Mexican officials have refused to say how many troops have been mobilized and to which regions as part of the campaign to control migration in southern Mexico. Residents and reporters in Tapachula, a city near the southern border, say they have not yet seen National Guard personnel in the area.
But Ebrard, in a press conference held on Friday, said the deployment not only involves the National Guard but also Army and Navy forces.
This week we consulted the López Obrador government in search of greater clarity about the evolution, size, training, deployment and new functions of the National Guard but we did not get a response.
The new force caused intense debates in the Mexican Congress and civil society. During his campaign, López Obrador criticized his two predecessors, who deployed the military to fight drug traffickers and other violent criminal groups.
But, shortly before taking office last December, the president changed his mind and proposed the project of a National Guard led by the military as part of a new strategy to combat violence that has reached very high levels.
The Mexican Congress finally approved the creation of a National Guard formed by members of the Federal Police, as well as police units of the Army and Navy. But due to pressure from human rights groups and the international community, which were concerned about the use of the military in police work, legislators determined that the new force should be under the civil authority of the Secretariat of Security and Citizen Protection .
Now critics question the new functions of this force that was created to face violence – which is one of the most pressing problems in Mexico – but now it is going to take care of migration.
The National Guard was created “to deal with organized crime and security, not to intercept migrants, who are not a threat to the security of Mexico,” said Adam Isacson, who is the director of the Vedado de Defensa en la Washington Office for Latin American Affairs, a research group.
The nation’s security forces “need all the strength they can have” to deal with the wave of violence and widespread insecurity, Isacson said.
For their part, human rights defenders and migrants believe that the deployment of a paramilitary security force, whose training has not been proven, is inappropriate for confronting migrants fleeing poverty and violence.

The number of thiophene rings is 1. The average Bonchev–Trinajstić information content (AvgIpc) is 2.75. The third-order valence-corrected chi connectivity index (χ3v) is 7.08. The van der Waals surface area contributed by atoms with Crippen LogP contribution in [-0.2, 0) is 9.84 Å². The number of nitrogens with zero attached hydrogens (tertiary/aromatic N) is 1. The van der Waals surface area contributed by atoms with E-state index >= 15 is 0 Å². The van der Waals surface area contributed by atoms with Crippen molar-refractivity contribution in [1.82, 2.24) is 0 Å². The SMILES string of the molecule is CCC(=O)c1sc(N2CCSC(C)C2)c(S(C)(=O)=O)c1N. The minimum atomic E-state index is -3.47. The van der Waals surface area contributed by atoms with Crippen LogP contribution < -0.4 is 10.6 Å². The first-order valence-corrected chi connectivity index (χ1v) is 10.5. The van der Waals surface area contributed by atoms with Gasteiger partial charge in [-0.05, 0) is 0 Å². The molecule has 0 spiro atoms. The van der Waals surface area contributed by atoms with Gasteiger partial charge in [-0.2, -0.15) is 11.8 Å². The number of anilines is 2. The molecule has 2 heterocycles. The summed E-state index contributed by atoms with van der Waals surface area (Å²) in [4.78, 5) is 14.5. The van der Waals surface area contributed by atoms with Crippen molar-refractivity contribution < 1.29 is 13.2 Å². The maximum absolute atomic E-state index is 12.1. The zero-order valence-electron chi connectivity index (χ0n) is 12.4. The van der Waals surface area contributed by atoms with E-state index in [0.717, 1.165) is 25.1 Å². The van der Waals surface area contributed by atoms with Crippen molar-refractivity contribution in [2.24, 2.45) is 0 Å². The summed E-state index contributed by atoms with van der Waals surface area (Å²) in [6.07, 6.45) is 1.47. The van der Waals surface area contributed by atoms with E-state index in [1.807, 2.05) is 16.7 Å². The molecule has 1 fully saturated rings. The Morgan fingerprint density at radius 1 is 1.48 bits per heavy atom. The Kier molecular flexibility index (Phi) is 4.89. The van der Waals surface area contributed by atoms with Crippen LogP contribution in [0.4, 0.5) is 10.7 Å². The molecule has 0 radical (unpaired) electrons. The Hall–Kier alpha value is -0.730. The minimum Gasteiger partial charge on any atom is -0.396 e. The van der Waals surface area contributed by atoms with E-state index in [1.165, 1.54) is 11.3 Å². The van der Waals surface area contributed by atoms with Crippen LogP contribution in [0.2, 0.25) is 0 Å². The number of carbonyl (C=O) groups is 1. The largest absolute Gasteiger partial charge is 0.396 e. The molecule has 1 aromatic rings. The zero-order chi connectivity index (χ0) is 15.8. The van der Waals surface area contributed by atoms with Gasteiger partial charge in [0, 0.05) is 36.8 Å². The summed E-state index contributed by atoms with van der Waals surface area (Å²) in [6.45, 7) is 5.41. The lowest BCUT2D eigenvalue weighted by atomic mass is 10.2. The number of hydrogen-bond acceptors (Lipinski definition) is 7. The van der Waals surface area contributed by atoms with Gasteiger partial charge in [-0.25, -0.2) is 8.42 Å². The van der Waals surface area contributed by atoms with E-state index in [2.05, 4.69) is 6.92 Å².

Salva Lacruz, coordinator of the Fray Matías de Córdova Human Rights Center in Tapachula, said that many migrants are fleeing life threatening conditions and seeking protection in Mexico. According to Lacruz, with the deployment of the National Guard those asylum seekers will now be received by “an insurmountable wall of military personnel”.
“This is a staff that is not used to dealing with people with a human rights approach at all,” he continued. “He’s going to be a barbarian.”
Luis Raúl González Pérez, president of the National Human Rights Commission, an autonomous government agency, said this week that he was concerned about the lack of human rights training for National Guard troops. Many of the migrants that you will find will be families with children.
“There is no knowledge about human rights or restraint of force in this type of event,” González told Mexican media.
Marcelo Ebrard, Secretary of Foreign Affairs of Mexico, said this week that officials were developing a “protocol of action” for the deployment of the National Guard, and expressed a special concern for children who migrate alone to Mexican territory.
“We are very concerned about unaccompanied migrant children,” he said. “It’s critical.” The Lopez Obrador government has scheduled a meeting for next week in order to discuss this issue with several United Nations agencies and the International Organization for Migration, said Ebrard.
Anticipating a large increase in arrests, Mexican officials plan to expand the system of government detention centers in southern Mexico.
In recent months, Mexican authorities, under pressure from the Trump government, have dramatically increased the detention and deportation of undocumented migrants. As a result, detention centers in the region are reaching their maximum capacity.
But despite the increase in arrests, the number of migrants detained in the southwestern border of the United States has continued to rise.
Some migration experts say that the deployment of the National Guard could be effective in preventing some illegal cross-border migrations and could regulate migrant smuggling along Mexico’s main roads.
But this pressure could also lead migrants to take more remote and dangerous routes, including the attempt to travel by sea, and ultimately benefit the most powerful and organized criminal groups, which would be better equipped to manage the new migratory routes, the analysts warn.
“Everyone talks about who won and who lost” in bilateral negotiations last week, Hope said. “I’m not sure, but it’s pretty clear to me that the migrants lost, traveling through Mexico is a very dangerous experience, now it’s going to be more dangerous.”
Source: mexico news daily, infobae, universal, reforma